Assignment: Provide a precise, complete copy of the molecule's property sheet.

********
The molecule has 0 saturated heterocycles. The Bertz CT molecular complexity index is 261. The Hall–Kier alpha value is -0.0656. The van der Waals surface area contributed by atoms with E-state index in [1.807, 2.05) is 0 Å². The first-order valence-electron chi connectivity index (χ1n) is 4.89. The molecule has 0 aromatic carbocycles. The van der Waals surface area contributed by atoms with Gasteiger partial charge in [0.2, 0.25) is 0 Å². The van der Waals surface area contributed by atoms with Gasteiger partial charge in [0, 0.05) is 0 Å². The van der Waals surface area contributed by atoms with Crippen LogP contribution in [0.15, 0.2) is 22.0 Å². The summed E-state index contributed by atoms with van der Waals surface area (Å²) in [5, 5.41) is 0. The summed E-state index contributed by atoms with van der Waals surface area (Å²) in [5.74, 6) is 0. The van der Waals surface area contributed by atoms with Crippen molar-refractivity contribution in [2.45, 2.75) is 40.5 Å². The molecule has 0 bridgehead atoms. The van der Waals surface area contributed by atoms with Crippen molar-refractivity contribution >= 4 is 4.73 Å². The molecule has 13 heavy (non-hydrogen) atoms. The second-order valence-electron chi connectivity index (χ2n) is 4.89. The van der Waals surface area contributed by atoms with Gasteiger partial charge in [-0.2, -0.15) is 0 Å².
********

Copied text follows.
The molecule has 0 saturated heterocycles. The Bertz CT molecular complexity index is 261. The Hall–Kier alpha value is -0.0656. The van der Waals surface area contributed by atoms with E-state index in [1.807, 2.05) is 0 Å². The first-order valence-electron chi connectivity index (χ1n) is 4.89. The molecule has 0 aromatic carbocycles. The van der Waals surface area contributed by atoms with Gasteiger partial charge in [0.2, 0.25) is 0 Å². The van der Waals surface area contributed by atoms with Gasteiger partial charge in [0, 0.05) is 0 Å². The van der Waals surface area contributed by atoms with Crippen LogP contribution in [0.15, 0.2) is 22.0 Å². The summed E-state index contributed by atoms with van der Waals surface area (Å²) in [5, 5.41) is 0. The summed E-state index contributed by atoms with van der Waals surface area (Å²) in [5.74, 6) is 0. The van der Waals surface area contributed by atoms with Crippen molar-refractivity contribution in [2.45, 2.75) is 40.5 Å². The molecule has 0 bridgehead atoms. The van der Waals surface area contributed by atoms with Crippen molar-refractivity contribution >= 4 is 4.73 Å². The molecule has 13 heavy (non-hydrogen) atoms. The second-order valence-electron chi connectivity index (χ2n) is 4.89. The van der Waals surface area contributed by atoms with Gasteiger partial charge in [-0.2, -0.15) is 0 Å².